Lately I’ve really been enjoying the opportunity to weave on a Warp Weighted Loom. Following various sets of instructions that I found both on the web and in books the husband and I were able to construct a functional loom for between $30-35. It also can act as a warping board, a card weaving loom, and if warped up slightly differently a tapestry of upright loom. I find that I am enjoying the versatility of the loom and the way it leans against the wall, out of the way of day to day activities.
If you’d like to make a loom of your own here are some resources that I found to be helpful…
WWLoom Yahoo group…a group of weavers of all levels of experience who share an interest in this type of loom. The files and photos are especially helpful.
Huge listing of Links and resources!
Woven into the Earth: Textile finds in Norse Greenland by Else Ostergard
Medieval Garments Reconstructed: Norse Clothing Patterns by Lilli Fransen, Anna Norgard, Else Ostergard
The Warp Weighted Loom by Marta Hoffman
The Warp Weighted Loom is progressing. I’m learning a lot from this weaving process. It’s not a fast weaving. It’s taken two solid afternoons/evenings to go about 5 to 6 inches. I now believe that my wool weft choice has played into that and am trying to think of where to take the design to avoid using much more of that grey weft.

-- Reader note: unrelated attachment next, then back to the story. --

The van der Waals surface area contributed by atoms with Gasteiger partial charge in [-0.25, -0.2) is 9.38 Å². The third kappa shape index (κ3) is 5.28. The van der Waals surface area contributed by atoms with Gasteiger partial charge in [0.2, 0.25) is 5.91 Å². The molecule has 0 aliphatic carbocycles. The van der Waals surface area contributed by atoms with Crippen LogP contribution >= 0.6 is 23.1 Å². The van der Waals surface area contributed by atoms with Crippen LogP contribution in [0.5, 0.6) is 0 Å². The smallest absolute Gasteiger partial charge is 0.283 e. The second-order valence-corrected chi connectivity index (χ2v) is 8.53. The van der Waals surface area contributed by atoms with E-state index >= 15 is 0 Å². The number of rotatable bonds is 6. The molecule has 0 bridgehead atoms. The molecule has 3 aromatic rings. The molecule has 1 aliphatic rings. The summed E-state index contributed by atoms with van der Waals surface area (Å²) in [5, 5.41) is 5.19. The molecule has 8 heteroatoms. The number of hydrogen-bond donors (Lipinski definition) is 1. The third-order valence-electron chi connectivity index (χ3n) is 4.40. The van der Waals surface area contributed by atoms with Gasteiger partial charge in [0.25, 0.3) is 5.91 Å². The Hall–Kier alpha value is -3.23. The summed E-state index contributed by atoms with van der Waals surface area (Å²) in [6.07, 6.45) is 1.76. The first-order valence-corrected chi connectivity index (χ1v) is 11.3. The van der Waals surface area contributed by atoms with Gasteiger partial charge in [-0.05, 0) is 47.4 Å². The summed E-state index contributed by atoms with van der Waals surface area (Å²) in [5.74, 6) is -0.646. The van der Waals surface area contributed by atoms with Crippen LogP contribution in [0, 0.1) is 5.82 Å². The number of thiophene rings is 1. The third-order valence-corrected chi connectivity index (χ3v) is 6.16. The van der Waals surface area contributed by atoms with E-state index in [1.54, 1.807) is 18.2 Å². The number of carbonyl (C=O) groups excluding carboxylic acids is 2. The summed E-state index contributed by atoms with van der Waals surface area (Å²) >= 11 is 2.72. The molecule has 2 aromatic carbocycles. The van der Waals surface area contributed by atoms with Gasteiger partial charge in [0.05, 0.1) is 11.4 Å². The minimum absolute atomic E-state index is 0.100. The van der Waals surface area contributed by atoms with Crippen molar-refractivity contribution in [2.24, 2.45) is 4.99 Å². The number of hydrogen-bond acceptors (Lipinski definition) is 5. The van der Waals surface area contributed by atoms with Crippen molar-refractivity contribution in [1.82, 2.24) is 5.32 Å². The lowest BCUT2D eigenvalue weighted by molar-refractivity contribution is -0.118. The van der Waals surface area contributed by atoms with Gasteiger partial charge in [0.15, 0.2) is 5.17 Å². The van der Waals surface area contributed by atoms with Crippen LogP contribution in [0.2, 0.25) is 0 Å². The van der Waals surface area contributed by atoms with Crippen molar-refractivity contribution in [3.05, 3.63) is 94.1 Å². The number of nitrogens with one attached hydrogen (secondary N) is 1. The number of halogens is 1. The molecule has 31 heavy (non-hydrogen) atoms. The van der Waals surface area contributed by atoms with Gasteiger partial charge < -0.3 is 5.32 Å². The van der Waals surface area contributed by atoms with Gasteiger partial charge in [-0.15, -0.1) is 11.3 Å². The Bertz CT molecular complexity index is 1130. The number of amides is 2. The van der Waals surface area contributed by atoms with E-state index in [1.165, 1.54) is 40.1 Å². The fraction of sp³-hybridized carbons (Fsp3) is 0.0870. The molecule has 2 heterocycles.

Here was the first try. The weights weren’t heavy enough for a weft faced weave and the weft needed to be more robust. I unwove it a few days ago and started over.
Here is the current progress. Beating the weft is tough. You throw an offside up into the center of the warp a minimum of 6-8 times to get the grey to pack down reasonably. The color stripes actually go in really quickly in comparison. I’m thinking of doing a color progression of these stripes till almost the bottom then going back to the grey to mirror the design on the top. After this gets down I should be ready to start with the grey handspun project. As far as this type of weaving goes though…weft faced blankets were made and used in Scadanavian countries in period and are still produced today in some tiny amount it seems. The name for these is Grener or Grene. Yep, spell check is my enemy with this search for info.
My Sweetie gave it a few whacks on a row tonight. Notice he is just the right height for this loom whereas I need that white stool to stand on. I choose this height due to the info presented on Viking era weaving but I’m thinking of chopping off some height cause I don’t enjoy falling off the stool while weaving. Or slapping myself in the face with the beater for that matter:>. It’s truly been a learning experience!
Here is the first of a great short series of weaving videos on using this loom. This lady makes it look so easy!